Vibracoring (Korphos) Eduard Reinhardt, Fleur Leslie, Lee Anderson, Richard Rothaus
Vibracoring (Lechaion) Fleur Leslie
Hadler and colleagues make some interesting suggestions, but I am not fully convinced. The beachrock idea is new to me, and I am still researching that. The idea that the Lechaion basilica was buried by tsunami backflow I find least convincing, despite the added geophysical evidence of backflow provided by Koster et al. The harbor, beach, and basilica lie just above sea-level and are well within the reach of storm surges. In many years of working in the area I have seen storm surges cover and uncover archaeological features in and around the harbor. Postulating a tsunami seems unnecessary. A few extremely large storm surges could create the same backwash and burying effect. The good news is that this is a “knowable unknown.” Careful excavation or coring of these sediments would allow grain-size analysis to be conducted. Variations in grain-size (or lack thereof) would very likely identify the number and timing of events responsible for burying the basilica.
I also think, however, that the archaeological record at the basilica is very complicated. Many visitors have asked the obvious while gazing upon the foundations of the folorn basilica: where is the rest of the building? The answer is, of course, all over. The blocks and columns and walls were carted away for reuse. Disassembling and removing what was at the time the largest basilica in the world created a huge amount of debris and disturbance. I think some of the materials burying the basilica remnants are a byproduct of that work. But that also is something careful study could identify.
Part of the Lechaion Basilica with the inner harbor (white) in center-left and Acrocorinth in the background.
Hadler et al. also identify tsunamigenic elements in their cores. This I find more intriguing but complicated by the same issues holding back our study. The deposition of sediments in the harbor is controlled by multiple phenomena. The shallow harbor of Lechaion is particularly difficult for two reasons. The first is coseismic uplift. The entire coastline is being uplifted, and there has been uplift since the harbor was constructed. When uplift occurred, the harbor would have been isolated from the Gulf. Over time the topography of the gravel beach would have shifted from steep to level, and eventually a storm surge would push itself into the harbor. As uplift repeated, so would these events. But a second issue makes this even more complicated. The level of the Corinthian Gulf has risen about a meter since Roman times. Sea level rise has been gradual, and this is extremely difficult (if not impossible) to identify in sediment cores. Combine that sea level rise with uplift, storm surges, and possibly tsunamis and you have a very complex record indeed. This is one reason why the results of our study at Korphos, a Corinthian harbor that is subsiding, have already been published–the variables are easier to control when coastlines are going down than when they are going up. The tsunami hypothesis is intriguing, and gives us one more factor to consider.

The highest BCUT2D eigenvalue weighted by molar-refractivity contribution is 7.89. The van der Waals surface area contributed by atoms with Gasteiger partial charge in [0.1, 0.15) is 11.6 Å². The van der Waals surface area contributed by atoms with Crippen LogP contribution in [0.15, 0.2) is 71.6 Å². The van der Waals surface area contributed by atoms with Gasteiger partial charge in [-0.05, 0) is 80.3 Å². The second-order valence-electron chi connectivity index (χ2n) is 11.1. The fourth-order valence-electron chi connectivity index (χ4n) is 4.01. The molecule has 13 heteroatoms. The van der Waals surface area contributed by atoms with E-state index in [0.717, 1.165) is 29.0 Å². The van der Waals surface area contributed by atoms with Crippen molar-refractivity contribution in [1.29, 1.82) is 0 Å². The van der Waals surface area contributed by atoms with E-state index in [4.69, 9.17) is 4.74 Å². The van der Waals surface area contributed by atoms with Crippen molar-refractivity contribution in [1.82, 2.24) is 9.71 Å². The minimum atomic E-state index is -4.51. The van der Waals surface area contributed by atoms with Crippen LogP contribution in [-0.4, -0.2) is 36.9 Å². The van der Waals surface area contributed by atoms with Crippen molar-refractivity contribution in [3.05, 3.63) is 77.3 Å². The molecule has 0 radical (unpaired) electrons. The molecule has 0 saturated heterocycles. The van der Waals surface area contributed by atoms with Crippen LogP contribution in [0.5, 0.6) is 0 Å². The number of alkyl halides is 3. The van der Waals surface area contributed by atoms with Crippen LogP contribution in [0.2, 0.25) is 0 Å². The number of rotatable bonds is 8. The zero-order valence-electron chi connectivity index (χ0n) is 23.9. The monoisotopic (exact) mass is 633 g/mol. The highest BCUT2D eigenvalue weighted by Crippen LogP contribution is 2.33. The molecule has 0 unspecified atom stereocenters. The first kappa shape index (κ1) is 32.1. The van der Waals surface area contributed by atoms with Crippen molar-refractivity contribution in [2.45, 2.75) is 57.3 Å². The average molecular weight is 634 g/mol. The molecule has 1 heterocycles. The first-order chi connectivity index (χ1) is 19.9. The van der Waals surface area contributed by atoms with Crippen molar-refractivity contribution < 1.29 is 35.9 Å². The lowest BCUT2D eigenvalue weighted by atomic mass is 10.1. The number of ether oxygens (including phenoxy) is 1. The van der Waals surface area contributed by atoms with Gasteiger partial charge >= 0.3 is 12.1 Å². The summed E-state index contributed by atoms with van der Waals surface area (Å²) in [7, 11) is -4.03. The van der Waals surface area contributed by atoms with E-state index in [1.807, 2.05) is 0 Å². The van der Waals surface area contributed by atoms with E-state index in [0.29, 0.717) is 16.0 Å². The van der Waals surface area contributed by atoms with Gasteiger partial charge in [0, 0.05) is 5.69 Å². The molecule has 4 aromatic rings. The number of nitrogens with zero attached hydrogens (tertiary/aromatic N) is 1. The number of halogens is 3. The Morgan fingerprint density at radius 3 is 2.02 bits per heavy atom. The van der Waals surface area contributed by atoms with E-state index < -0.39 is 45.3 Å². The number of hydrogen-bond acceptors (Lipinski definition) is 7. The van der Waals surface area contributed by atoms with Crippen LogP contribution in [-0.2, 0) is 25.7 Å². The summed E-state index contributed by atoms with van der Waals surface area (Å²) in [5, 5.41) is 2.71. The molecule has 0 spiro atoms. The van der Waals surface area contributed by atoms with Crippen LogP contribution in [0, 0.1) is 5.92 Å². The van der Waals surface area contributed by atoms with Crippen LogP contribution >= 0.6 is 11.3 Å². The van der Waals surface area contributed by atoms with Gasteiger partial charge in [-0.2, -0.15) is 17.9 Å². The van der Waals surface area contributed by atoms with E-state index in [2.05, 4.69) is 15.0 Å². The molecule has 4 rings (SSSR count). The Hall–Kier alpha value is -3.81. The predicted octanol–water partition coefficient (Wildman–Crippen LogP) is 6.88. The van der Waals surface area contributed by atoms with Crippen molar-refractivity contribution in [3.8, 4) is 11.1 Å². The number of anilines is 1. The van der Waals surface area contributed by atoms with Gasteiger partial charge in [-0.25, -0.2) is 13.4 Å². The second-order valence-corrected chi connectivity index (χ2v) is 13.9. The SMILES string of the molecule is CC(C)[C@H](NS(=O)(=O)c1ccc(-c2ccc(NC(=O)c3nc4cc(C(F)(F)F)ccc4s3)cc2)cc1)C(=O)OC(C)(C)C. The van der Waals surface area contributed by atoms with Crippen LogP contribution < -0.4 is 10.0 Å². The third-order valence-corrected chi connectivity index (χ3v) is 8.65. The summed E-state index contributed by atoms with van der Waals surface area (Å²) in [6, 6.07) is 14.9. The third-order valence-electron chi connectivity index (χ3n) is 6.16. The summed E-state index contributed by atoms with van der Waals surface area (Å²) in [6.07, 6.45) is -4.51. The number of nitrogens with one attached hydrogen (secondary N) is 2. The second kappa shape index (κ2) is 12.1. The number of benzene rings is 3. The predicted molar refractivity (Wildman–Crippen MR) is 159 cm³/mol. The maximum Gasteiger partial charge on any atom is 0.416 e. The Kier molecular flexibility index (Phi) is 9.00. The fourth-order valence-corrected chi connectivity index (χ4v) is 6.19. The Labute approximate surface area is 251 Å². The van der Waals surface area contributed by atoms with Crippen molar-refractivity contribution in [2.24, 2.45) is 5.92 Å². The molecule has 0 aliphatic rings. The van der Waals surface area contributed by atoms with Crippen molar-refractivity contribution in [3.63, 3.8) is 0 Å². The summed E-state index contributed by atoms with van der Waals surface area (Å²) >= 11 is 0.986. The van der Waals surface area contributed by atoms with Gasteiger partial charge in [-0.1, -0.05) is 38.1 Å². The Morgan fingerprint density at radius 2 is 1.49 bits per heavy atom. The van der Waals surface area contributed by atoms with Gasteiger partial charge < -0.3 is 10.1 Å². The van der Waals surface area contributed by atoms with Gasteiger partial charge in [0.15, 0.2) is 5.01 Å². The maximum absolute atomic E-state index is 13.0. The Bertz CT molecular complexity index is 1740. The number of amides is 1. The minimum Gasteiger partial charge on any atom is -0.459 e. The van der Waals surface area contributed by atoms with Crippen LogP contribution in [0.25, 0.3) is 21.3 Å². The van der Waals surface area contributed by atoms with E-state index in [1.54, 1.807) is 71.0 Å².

Lechaion Basilica from the west, with dredge mound visible in distance
In sum, the authors provide some much needed hard evidence in the consideration of the geological and archaeological history of the Lechaion harbor and basilica. Their data, if incorporated into a study that controls for all the environmental variables, will be a valuable contribution indeed. On a personal level, I also am happy to see independent confirmation of my idea that localized tsunamis are something we need to be considering. That idea took us into the heart of disasters in 1999-2001 and I like to think the difficulties were worthwhile.